I chose a joint major in computer science and molecular biology because I love extracting meaning from data and bringing the results to life. While some required classes meld the two disciplines, most offer training in each separately. That approach really appealed to me because I was hoping to develop both skill sets independently. I wanted to learn to write algorithms that could be applied to any field, and I also love understanding the biological mechanisms behind different diseases and viruses. I also learn outside of class from my peers, who have taught me new topics like machine learning, which is very applicable to my work.
Although I initially intended to pursue a joint major in chemical engineering and history, my goals evolved, and I ultimately decided to focus on medicine, leadership, and policy. I found MIT Biology my junior year, and the department worked with me to come up with a plan tying my interests together. I am very thankful for the advising I have received — I can look to my professors for guidance because they care about me as a person outside of my biology courses. My advice to prospective students: You don’t need to know exactly what you want to do. If there are several areas of interest to you, MIT Biology will help you find a way to explore them!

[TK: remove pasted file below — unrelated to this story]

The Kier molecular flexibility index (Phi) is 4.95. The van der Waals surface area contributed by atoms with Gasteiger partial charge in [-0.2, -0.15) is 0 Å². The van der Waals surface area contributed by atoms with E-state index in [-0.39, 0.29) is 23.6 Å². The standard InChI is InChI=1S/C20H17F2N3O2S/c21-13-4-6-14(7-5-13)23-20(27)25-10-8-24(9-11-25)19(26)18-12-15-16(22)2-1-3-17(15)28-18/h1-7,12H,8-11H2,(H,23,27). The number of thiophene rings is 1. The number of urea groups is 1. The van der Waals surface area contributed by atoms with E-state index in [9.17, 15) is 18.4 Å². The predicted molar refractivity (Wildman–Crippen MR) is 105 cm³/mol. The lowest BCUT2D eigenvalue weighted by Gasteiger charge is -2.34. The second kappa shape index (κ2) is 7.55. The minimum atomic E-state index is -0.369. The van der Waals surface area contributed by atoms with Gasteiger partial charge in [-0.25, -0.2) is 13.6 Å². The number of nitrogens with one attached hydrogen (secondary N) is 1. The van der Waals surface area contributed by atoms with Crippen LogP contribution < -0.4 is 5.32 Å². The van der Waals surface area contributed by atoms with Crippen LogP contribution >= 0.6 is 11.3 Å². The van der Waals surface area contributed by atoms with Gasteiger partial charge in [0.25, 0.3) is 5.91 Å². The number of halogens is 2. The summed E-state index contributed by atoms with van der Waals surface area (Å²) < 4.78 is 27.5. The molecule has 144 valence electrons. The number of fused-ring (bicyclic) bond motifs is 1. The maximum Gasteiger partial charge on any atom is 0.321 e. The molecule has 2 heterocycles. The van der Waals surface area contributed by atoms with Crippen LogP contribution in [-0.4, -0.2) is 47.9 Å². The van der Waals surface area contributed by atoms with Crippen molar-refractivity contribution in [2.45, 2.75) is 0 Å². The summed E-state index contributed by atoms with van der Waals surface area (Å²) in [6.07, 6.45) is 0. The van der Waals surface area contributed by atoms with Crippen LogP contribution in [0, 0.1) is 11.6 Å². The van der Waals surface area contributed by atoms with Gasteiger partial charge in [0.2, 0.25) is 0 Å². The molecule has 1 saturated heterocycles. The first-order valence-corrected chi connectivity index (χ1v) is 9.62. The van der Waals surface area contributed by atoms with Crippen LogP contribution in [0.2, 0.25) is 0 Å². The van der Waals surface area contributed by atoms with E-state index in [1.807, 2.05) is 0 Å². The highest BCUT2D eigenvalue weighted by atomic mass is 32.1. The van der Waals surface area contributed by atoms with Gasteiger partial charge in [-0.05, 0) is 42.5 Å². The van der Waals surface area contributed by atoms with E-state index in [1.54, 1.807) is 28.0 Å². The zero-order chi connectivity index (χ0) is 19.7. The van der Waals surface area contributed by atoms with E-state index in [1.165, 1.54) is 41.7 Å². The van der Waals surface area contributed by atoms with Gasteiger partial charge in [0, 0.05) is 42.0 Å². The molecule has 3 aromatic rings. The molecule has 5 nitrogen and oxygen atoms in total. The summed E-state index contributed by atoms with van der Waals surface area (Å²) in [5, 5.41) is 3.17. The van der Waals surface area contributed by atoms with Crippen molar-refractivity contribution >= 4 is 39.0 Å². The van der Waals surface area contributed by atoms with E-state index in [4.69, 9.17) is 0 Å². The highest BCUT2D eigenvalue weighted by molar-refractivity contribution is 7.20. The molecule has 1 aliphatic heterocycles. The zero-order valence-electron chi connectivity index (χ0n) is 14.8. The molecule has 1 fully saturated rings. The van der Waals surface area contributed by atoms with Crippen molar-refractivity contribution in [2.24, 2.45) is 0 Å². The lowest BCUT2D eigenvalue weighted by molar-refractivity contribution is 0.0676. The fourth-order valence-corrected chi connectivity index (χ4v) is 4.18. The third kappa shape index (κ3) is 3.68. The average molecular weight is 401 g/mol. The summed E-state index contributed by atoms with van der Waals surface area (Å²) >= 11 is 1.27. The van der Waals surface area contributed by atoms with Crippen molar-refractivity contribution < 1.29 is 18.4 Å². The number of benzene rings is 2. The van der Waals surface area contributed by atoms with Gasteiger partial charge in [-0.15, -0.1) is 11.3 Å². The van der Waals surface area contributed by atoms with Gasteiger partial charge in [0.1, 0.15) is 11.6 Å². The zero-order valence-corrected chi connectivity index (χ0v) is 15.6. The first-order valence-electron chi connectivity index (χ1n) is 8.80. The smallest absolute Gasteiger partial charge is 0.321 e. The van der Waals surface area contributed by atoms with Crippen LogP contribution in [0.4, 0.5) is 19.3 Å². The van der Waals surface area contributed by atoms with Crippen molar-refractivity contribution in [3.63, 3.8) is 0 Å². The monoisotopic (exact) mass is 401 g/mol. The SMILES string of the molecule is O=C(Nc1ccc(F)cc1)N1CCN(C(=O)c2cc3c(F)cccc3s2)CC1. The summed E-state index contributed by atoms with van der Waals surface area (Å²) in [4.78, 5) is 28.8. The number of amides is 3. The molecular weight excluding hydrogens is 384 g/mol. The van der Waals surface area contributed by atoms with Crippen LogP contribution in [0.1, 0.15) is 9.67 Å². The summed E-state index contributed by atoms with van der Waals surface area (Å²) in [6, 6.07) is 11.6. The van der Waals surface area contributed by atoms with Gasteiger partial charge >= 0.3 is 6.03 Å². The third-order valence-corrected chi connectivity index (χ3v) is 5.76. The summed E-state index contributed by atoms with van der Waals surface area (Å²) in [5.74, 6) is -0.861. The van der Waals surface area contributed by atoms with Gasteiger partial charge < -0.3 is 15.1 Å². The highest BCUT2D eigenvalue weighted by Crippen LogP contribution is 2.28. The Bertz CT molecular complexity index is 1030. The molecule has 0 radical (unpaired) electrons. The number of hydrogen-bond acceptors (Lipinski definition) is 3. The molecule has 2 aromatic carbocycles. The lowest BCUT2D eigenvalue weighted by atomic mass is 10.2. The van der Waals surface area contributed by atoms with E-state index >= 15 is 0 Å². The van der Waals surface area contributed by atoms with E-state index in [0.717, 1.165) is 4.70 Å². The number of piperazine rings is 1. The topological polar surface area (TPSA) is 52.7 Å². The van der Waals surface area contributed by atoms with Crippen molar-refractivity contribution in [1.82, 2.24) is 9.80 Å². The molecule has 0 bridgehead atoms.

I’ve always had a dual-interest in the sciences and humanities, which I’ve cultivated at MIT as a 6-7 (Computer Science and Molecular Biology) major with a concentration in Philosophy. I’ve also always enjoyed writing. The scientific communications portion of the curriculum has helped me explain my work more clearly, and I’ve honed this skill as part of Phil Sharp’s lab studying miRNAs. Looking back, my communications classes have definitely made me both a better writer and a better scientist.
5-7, 18 double major ● Post-MIT: MPhil student, Cancer Research UK Cambridge Institute
Growing up in Columbia, I equated MIT with the joy of learning I had cultivated all throughout high school. I love finding out how the world works, not only as a biologist but also through the social sciences. MIT allowed me to explore all these interests; every semester I chose my classes based on what I thought was interesting — not because I had to, but because I wanted to. I came here because I thought MIT would foster that kind of interdisciplinary learning, and it has.
I’ve always seen MIT as a place of opportunity. The research environment is extremely collaborative and welcoming towards undergraduates. The curriculum, based in the scientific literature, emphasizes problem solving and encourages us to put theory into practice. Our professors especially push us to think about research in ways we might not otherwise consider, which augments our work in the lab. Most importantly, MIT biology has an unparalleled sense of community, which I highly value.
The research environment here at MIT is incredibly collaborative. You come into the lab as an undergraduate, and everything is set up so you can find out what you’re interested in and what will advance your scientific curiosity. You are truly recognized for your potential, and not just given busy work. And it goes both ways: undergrads here can contribute in meaningful ways; not just grad students and postdocs.